# Unit (ring theory)

In algebra, a unit or invertible element[a] of a ring is an invertible element for the multiplication of the ring. That is, an element u of a ring R is a unit if there exists v in R such that

${\displaystyle vu=uv=1,}$
where 1 is the multiplicative identity; the element v is unique for this property and is called the multiplicative inverse of u.[1][2] The set of units of R forms a group R× under multiplication, called the group of units or unit group of R.[b] Other notations for the unit group are R, U(R), and E(R) (from the German term Einheit).

Less commonly, the term unit is sometimes used to refer to the element 1 of the ring, in expressions like ring with a unit or unit ring, and also unit matrix. Because of this ambiguity, 1 is more commonly called the "unity" or the "identity" of the ring, and the phrases "ring with unity" or a "ring with identity" may be used to emphasize that one is considering a ring instead of a rng.

## Examples

The multiplicative identity 1 and its additive inverse −1 are always units. More generally, any root of unity in a ring R is a unit: if rn = 1, then rn−1 is a multiplicative inverse of r. In a nonzero ring, the element 0 is not a unit, so R× is not closed under addition. A nonzero ring R in which every nonzero element is a unit (that is, R× = R ∖ {0}) is called a division ring (or a skew-field). A commutative division ring is called a field. For example, the unit group of the field of real numbers R is R ∖ {0}.

### Integer ring

In the ring of integers Z, the only units are 1 and −1.

In the ring Z/nZ of integers modulo n, the units are the congruence classes (mod n) represented by integers coprime to n. They constitute the multiplicative group of integers modulo n.

### Ring of integers of a number field

In the ring Z[3] obtained by adjoining the quadratic integer 3 to Z, one has (2 + 3)(2 − 3) = 1, so 2 + 3 is a unit, and so are its powers, so Z[3] has infinitely many units.

More generally, for the ring of integers R in a number field F, Dirichlet's unit theorem states that R× is isomorphic to the group

${\displaystyle \mathbf {Z} ^{n}\times \mu _{R}}$

where ${\displaystyle \mu _{R}}$  is the (finite, cyclic) group of roots of unity in R and n, the rank of the unit group, is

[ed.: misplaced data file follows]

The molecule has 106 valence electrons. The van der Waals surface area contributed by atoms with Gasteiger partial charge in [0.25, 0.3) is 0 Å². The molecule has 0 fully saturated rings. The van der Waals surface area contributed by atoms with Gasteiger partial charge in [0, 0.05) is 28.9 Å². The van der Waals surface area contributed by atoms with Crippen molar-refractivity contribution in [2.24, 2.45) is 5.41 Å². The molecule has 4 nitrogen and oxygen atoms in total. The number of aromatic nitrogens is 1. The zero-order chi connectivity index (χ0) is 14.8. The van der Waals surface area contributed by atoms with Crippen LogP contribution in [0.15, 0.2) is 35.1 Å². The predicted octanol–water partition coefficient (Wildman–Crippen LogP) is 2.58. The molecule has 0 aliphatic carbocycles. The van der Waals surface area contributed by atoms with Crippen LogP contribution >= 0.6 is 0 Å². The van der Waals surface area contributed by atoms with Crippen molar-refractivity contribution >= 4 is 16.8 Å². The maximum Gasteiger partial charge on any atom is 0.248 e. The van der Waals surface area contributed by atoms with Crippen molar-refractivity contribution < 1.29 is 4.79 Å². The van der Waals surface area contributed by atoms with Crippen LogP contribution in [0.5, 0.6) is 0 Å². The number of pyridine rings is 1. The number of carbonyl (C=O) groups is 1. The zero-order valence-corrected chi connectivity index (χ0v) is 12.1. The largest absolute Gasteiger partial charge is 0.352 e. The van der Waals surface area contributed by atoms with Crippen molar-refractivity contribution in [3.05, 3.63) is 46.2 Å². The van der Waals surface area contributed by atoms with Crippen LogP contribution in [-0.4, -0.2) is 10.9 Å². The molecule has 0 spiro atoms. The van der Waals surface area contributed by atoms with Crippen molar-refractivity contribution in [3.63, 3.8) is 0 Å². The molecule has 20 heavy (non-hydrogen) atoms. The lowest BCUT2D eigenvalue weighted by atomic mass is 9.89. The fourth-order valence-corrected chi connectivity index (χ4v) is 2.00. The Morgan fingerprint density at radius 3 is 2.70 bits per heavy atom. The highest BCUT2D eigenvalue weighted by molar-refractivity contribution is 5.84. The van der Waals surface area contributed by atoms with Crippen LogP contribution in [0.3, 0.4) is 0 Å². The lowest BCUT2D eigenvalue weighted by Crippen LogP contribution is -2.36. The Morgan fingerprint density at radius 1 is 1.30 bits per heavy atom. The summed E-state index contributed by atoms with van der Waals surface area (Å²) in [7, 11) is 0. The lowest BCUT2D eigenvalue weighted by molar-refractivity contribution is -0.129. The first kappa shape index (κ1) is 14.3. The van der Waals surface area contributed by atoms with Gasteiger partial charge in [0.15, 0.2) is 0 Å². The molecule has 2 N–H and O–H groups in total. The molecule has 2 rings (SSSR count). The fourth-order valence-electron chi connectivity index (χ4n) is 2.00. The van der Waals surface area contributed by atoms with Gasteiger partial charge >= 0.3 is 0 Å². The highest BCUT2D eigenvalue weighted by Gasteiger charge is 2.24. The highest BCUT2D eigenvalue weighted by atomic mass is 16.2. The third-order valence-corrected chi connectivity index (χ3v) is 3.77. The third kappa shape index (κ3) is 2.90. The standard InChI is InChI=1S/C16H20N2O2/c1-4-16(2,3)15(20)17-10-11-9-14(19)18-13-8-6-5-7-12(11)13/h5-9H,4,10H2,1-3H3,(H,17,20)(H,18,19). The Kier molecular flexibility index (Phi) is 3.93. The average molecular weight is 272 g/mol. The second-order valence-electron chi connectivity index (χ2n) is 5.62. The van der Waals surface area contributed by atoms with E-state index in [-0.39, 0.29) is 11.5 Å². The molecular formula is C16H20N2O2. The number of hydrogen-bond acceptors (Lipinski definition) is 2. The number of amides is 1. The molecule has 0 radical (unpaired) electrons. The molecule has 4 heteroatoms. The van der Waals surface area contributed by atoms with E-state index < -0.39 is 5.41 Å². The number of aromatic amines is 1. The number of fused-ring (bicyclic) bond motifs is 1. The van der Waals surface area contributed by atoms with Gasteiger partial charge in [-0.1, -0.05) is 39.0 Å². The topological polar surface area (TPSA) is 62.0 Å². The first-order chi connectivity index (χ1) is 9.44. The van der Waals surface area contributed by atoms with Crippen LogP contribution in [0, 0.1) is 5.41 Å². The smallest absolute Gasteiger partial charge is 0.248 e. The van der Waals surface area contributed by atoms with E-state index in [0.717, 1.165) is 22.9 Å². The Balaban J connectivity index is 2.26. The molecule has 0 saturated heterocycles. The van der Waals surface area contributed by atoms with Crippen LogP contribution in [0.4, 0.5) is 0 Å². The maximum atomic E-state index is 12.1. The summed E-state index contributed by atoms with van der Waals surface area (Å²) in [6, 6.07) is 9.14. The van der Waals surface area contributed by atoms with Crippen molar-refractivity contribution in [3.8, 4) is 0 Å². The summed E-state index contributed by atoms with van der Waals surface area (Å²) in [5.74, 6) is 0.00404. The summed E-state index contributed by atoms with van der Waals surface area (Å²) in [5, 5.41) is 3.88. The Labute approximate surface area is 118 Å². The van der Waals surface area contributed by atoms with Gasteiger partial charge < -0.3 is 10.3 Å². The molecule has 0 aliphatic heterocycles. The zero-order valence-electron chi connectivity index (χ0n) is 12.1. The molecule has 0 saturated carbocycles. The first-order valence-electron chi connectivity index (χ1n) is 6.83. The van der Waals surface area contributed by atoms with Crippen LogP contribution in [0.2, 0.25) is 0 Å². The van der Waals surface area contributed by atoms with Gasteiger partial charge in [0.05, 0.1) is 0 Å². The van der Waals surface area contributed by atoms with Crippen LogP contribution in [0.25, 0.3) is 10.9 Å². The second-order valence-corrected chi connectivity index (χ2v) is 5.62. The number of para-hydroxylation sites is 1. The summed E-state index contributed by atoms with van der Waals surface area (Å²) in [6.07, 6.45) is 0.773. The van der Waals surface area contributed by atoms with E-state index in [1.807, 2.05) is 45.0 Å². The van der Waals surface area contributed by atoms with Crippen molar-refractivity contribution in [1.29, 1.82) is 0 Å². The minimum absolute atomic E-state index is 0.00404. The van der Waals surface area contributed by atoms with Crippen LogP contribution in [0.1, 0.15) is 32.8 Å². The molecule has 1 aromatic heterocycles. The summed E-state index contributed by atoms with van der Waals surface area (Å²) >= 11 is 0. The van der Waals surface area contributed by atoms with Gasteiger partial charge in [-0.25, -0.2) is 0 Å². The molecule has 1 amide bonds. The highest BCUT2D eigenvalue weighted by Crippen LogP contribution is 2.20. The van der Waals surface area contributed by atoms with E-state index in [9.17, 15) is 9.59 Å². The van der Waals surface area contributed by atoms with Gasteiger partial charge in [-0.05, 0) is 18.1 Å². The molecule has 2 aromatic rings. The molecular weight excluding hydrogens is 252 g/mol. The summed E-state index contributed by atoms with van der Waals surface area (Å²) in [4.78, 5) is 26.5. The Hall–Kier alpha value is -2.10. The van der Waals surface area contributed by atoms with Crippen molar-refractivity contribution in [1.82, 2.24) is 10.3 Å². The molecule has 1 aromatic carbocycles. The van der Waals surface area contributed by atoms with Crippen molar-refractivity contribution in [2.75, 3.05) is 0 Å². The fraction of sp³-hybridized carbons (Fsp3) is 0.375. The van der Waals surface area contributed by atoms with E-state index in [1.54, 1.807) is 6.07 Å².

${\displaystyle n=r_{1}+r_{2}-1,}$

where ${\displaystyle r_{1},r_{2}}$  are the number of real embeddings and the number of pairs of complex embeddings of F, respectively.

This recovers the Z[3] example: The unit group of (the ring of integers of) a real quadratic field is infinite of rank 1, since ${\displaystyle r_{1}=2,r_{2}=0}$ .

### Polynomials and power series

For a commutative ring R, the units of the polynomial ring R[x] are the polynomials

${\displaystyle p(x)=a_{0}+a_{1}x+\dots +a_{n}x^{n}}$

such that a0 is a unit in R and the remaining coefficients ${\displaystyle a_{1},\dots ,a_{n}}$  are nilpotent, i.e., satisfy ${\displaystyle a_{i}^{N}=0}$  for some N.[4] In particular, if R is a domain (or more generally reduced), then the units of R[x] are the units of R. The units of the power series ring ${\displaystyle R[[x]]}$  are the power series
${\displaystyle p(x)=\sum _{i=0}^{\infty }a_{i}x^{i}}$

such that a0 is a unit in R.[5]

### Matrix rings

The unit group of the ring Mn(R) of n × n matrices over a ring R is the group GLn(R) of invertible matrices. For a commutative ring R, an element A of Mn(R) is invertible if and only if the determinant of A is invertible in R. In that case, A−1 can be given explicitly in terms of the adjugate matrix.

### In general

For elements x and y in a ring R, if ${\displaystyle 1-xy}$  is invertible, then ${\displaystyle 1-yx}$  is invertible with inverse ${\displaystyle 1+y(1-xy)^{-1}x}$ ;[6] this formula can be guessed, but not proved, by the following calculation in a ring of noncommutative power series:

${\displaystyle (1-yx)^{-1}=\sum _{n\geq 0}(yx)^{n}=1+y\left(\sum _{n\geq 0}(xy)^{n}\right)x=1+y(1-xy)^{-1}x.}$